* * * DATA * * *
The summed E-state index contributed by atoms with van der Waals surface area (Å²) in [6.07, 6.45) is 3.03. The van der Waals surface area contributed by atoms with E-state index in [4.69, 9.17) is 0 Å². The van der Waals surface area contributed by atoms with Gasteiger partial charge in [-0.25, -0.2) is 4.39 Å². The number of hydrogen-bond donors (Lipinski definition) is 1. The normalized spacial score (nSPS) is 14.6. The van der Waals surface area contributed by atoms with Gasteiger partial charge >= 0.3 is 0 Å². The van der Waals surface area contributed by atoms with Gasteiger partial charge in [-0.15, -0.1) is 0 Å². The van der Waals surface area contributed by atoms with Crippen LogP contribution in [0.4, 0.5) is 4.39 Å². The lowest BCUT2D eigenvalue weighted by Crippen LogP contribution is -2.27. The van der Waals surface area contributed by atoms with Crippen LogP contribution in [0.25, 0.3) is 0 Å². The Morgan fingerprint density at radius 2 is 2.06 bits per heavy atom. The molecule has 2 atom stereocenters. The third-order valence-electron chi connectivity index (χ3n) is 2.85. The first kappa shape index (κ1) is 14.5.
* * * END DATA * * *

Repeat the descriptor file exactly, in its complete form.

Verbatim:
The summed E-state index contributed by atoms with van der Waals surface area (Å²) in [6.07, 6.45) is 3.03. The van der Waals surface area contributed by atoms with E-state index in [4.69, 9.17) is 0 Å². The van der Waals surface area contributed by atoms with Gasteiger partial charge in [-0.25, -0.2) is 4.39 Å². The number of hydrogen-bond donors (Lipinski definition) is 1. The normalized spacial score (nSPS) is 14.6. The van der Waals surface area contributed by atoms with Gasteiger partial charge >= 0.3 is 0 Å². The van der Waals surface area contributed by atoms with Gasteiger partial charge in [-0.15, -0.1) is 0 Å². The van der Waals surface area contributed by atoms with Crippen LogP contribution in [0.4, 0.5) is 4.39 Å². The lowest BCUT2D eigenvalue weighted by Crippen LogP contribution is -2.27. The van der Waals surface area contributed by atoms with Crippen LogP contribution in [0.25, 0.3) is 0 Å². The Morgan fingerprint density at radius 2 is 2.06 bits per heavy atom. The molecule has 2 atom stereocenters. The third-order valence-electron chi connectivity index (χ3n) is 2.85. The first kappa shape index (κ1) is 14.5.